At this time of year I think not only of June 6, 1944 – D-Day – and the allied Normandy landings that heralded the end of World War II, but also of Dunkirk. All Brits – or former Brits – of my boomer-age group and older know what that word means. It signifies the evacuation by sea back to England in late May and early June 1940 of more than 300,000 soldiers.
Principally, the British Expeditionary Force, or BEF, but with many thousands of French fighters, they were taken off from the coast near Dunkirk, a seaside town of Northeast France. And, this summer, with the imminent release of Christopher Nolan’s film “Dunkirk,” I’m wondering again why this event matters so much.
The Dunkirk evacuation, in itself a terrible British defeat in the face of the German advance through western Europe, was also an event that meant that Great Britain wouldn’t lose the war – at least not right then. The BEF – sitting out the “phony war” on the continent since September 1939 with their French allies – was suddenly “cut off” by the swift movement of the German army. Under commander Lord Gort, the BEF’s only option short of surrender was to retreat to the English Channel coast.
The “rescue” – Operation Dynamo – fascinates, too, because it supports the ever-enticing “Great Man Theory of History.” According to historian John Lukacs, who wrote “Five Days in London: May 1940”, Prime Minister Winston Churchill’s personal argument – against the wishes of senior cabinet colleagues – rejected a negotiated peace and brought the army back to fight another day. They left their weapons behind, but the nation’s fighting force was preserved.
Dunkirk matters especially to me and my two sisters, because the man who became our father was one of the thousands delivered across a miraculously calm English Channel by small boats and big ships. Under fire from German planes, those troops – some very young (Dad was not quite 20) and some much older – waited back on the sand dunes, sometimes for days, for their turn to stand in long saltwater queues, gripping rope-lines in the surf. If they were lucky, they were able to clamber aboard a small craft, or grapple the scrambling nets up the side of a ship, to be hauled aboard by men on deck. Our father told us his story: “A big Froggy “matelot”(French sailor) hauled me up over the side of the ship. The first thing I saw was an enamel bath, full of tea.” Home sweet home?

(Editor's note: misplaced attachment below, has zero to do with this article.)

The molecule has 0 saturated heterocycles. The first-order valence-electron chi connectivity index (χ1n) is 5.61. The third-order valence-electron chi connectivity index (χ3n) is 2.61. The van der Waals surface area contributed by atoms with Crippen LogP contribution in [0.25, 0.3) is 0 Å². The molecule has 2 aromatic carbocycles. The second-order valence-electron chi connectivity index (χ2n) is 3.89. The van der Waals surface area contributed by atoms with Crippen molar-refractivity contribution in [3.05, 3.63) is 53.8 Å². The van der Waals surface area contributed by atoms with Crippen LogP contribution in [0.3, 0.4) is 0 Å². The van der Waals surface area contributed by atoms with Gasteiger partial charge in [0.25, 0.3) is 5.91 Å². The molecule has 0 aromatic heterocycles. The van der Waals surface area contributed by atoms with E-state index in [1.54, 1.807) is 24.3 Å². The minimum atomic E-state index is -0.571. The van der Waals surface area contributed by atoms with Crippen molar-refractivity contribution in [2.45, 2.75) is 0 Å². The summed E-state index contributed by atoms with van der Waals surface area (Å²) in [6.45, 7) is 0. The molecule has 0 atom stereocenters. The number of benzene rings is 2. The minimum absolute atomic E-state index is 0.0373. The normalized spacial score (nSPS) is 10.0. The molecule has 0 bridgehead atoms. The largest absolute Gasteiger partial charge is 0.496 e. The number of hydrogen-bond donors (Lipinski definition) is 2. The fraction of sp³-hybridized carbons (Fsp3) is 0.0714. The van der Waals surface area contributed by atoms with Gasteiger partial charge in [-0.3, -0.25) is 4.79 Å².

Not everyone made it home, however. The heroic “stand at Calais,” for example, involved men who had been told by their commanders to fight to the end. They would be neither relieved nor rescued. French and British troops fighting rearguard actions there and elsewhere were left behind.
Soon after Dynamo concluded, Churchill told his countrymen that Dunkirk was not a victory – wars are not won by evacuations. But of course it must have felt like a victory: Avoiding disaster is better than experiencing it. Many of those telegrams sent out to desperate families (your son, brother, husband, father is missing in action) turned out to be gloriously wrong, as our own grandmother found out.
Dunkirk continues to draw the gaze because it was a huge deal – perhaps a turning point in history.
When the film comes out, I look forward to seeing stars Mark Rylance and Kenneth Branagh telling the story on screen.
I will study, too, the many “extras” who will be standing chest-high in the sea or hunkering down among seagrass. Some extras will act out the violent death that is the other side of the Miracle of Dunkirk. Many died under enemy fire, on one of those nine Dynamo days. Some, desperate and terrified, ended their own lives.
But when one of your own relatives was an “extra” – a tiny cog in a huge war machine – those shots of scores of anonymous tin-hatted private soldiers and NCOs touch the heart. I’m proud, and grateful, that our “extra” arrived home safely.
Rosemary Haskell lives in Chapel Hill.